In the movie, “Inherit the Wind,” attorney Henry Drummond (Spencer Tracy) makes a speech about progress. The part that stands out to me is when he says that we can have airplanes, but the birds will lose their wonder and the clouds will smell like gasoline. Not only is it a beautiful turn of a phrase, but it embodies a truth that becomes more and more obvious as we age. Everything we do has consequences.
We have known for 60 years or so that smoking is not healthy, and yet, many of us still smoke.
Alcohol, red meat, sugar-all have been proven to be bad for our health. But we continue to consume until the inevitable consequences occur. Why?
We like these things. They give us pleasure. We are willing to trade a piece of an uncertain future for a pleasant present. This is why, in spite of the well-known fact that eating celery burns more calories than it contains, it has never become one of Baskin-Robbins 31 flavors.
President Harry Truman got the first report saying that we would start running out of oil by the mid ‘70’s and that this shortage would lead to an ever-destabilization of the world and possible wars between those who have the oil and those who need the oil. Truman and every president since has spoken about the need to conserve and create alternative fuel sources.
But when all is said and done in Washington, more is usually said than done, and little has been done. Perhaps a part of the problem is that, when one goes through the rigors of campaigning for the highest office n the land, one is not inclined to give up the limo, the 767, the helicopter and the other energy sapping perks of the job.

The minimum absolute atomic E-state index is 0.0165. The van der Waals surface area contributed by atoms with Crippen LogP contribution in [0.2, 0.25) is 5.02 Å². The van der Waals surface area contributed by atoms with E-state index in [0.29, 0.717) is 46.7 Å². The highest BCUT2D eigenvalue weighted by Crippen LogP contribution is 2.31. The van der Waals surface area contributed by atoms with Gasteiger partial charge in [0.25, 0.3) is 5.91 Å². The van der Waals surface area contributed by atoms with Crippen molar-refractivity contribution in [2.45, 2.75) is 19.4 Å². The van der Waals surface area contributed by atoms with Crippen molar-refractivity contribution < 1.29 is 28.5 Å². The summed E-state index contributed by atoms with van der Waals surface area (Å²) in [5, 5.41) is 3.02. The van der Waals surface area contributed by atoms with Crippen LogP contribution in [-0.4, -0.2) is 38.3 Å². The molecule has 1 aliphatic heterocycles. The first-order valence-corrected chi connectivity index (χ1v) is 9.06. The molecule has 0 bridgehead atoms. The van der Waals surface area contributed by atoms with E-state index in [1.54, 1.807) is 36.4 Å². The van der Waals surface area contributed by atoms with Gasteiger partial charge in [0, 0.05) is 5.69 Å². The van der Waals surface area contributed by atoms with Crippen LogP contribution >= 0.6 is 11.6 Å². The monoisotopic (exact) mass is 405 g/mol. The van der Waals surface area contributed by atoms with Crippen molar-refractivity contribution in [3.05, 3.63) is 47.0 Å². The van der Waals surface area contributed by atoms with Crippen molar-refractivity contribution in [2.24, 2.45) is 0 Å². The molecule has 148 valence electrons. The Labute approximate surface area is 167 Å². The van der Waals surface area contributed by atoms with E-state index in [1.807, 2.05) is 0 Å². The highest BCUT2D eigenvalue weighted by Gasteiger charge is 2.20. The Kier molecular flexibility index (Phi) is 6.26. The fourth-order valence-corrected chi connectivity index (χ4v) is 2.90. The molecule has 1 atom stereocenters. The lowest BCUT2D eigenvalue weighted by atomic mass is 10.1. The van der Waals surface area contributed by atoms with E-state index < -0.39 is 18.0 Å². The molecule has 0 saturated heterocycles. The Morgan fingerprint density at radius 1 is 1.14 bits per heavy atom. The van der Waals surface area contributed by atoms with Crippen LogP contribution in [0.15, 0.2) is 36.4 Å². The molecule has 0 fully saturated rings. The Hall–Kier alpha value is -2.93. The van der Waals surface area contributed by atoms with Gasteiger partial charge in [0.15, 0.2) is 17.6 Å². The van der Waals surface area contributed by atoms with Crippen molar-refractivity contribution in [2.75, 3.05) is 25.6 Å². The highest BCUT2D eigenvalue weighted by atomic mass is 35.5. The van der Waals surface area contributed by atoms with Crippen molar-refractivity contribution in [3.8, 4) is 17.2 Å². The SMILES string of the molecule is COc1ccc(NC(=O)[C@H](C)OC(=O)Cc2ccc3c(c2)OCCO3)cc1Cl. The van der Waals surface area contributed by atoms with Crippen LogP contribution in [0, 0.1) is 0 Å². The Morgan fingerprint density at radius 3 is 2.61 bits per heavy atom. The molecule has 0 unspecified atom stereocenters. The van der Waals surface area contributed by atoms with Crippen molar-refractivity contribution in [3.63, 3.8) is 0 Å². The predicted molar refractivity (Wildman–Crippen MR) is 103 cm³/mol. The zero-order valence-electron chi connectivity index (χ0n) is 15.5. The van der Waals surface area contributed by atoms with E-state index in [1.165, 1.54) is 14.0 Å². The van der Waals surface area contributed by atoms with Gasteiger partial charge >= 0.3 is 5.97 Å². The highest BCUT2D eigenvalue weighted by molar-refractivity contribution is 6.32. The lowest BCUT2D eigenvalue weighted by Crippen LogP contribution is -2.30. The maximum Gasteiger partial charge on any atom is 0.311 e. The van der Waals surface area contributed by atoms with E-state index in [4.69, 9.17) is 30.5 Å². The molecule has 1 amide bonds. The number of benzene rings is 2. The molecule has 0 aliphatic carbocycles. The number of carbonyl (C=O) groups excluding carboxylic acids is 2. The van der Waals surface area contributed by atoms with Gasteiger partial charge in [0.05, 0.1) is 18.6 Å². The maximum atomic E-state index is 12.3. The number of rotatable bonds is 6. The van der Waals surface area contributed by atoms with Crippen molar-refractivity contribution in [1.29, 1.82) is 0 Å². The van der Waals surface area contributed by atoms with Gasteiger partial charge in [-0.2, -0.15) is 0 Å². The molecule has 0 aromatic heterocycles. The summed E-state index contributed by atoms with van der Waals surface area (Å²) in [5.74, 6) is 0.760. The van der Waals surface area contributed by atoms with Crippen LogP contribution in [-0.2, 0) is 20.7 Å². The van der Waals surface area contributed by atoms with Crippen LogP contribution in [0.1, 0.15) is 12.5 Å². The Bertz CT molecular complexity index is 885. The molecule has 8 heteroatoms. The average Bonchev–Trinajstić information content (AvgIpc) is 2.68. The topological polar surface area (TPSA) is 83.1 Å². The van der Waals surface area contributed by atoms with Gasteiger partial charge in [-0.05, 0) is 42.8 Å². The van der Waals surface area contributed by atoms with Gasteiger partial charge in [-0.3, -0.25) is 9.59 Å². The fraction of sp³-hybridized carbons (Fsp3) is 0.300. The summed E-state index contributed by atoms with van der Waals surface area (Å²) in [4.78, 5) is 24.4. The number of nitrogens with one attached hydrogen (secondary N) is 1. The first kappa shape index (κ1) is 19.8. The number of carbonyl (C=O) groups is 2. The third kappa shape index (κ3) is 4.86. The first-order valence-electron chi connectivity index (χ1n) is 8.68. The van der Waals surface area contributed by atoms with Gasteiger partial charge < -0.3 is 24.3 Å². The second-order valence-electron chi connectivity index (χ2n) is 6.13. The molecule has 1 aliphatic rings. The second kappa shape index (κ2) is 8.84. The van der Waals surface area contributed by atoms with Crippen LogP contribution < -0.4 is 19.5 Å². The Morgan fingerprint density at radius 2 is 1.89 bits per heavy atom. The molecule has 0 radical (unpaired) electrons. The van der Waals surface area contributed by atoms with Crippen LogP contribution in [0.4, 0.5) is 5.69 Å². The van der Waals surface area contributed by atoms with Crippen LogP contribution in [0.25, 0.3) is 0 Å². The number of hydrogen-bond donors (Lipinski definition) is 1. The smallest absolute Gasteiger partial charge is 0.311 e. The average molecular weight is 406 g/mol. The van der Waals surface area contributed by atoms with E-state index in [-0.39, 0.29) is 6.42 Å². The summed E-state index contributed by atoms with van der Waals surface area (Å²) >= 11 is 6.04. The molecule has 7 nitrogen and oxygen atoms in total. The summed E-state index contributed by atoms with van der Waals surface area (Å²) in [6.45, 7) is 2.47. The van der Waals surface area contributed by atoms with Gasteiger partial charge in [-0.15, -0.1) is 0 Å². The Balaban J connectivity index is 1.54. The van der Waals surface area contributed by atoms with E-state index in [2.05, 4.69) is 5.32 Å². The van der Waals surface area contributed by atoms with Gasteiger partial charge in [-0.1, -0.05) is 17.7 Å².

Changes in societal structure are a smorgasbord of consequence. The emancipation Proclamation is generally thought to be a good thing. While it was, inarguably, the right thing to do, the objective observer has to admit that there were (and are) consequences. For instance, telling someone who is illiterate and lacks any marketable skills that he is free is like giving a high school (or, God forbid a college diploma) to someone who has not achieved the necessary level of knowledge to have earned it. It’s a nice, temporary self-esteem fix, but the real world will be, to say the least, harsh.
The unintended consequences of our choices are obvious on so many levels. Those mean-spirited people who suggested back in the sixties and seventies that a woman’s place is in the home might have been accepted if they had coined a catchy phrase like, “latch-key kids” for the unattended children the women’s movement helped to create.
Unions were created because industrial-era capitalists were greedy and short-sighted. Since nobody gives up power voluntarily, wasn’t it predictable that the union bosses would, in turn become greedy and short-sighted?
Then there are the unintended consequences of a woman’s right to choose an abortion over responsible behavior. There is one school of thought that says Roe vs. Wade was responsible for the decrease in crime in New York City in the ‘90’s. Simply put all of the children that would be most likely to commit the crimes, were never born. If we accept this perfectly rational explanation we must also accept the equally cogent argument that we do not have a cure for cancer because the person who would have had that spark was never born, either.
The good news is that consequences are not always negative. I happen to know a list of ten things we can do (or not do) for which there can be nothing but positive outcomes. Check them out. You’ll find them in the Book of Exodus.

Posted in Ageing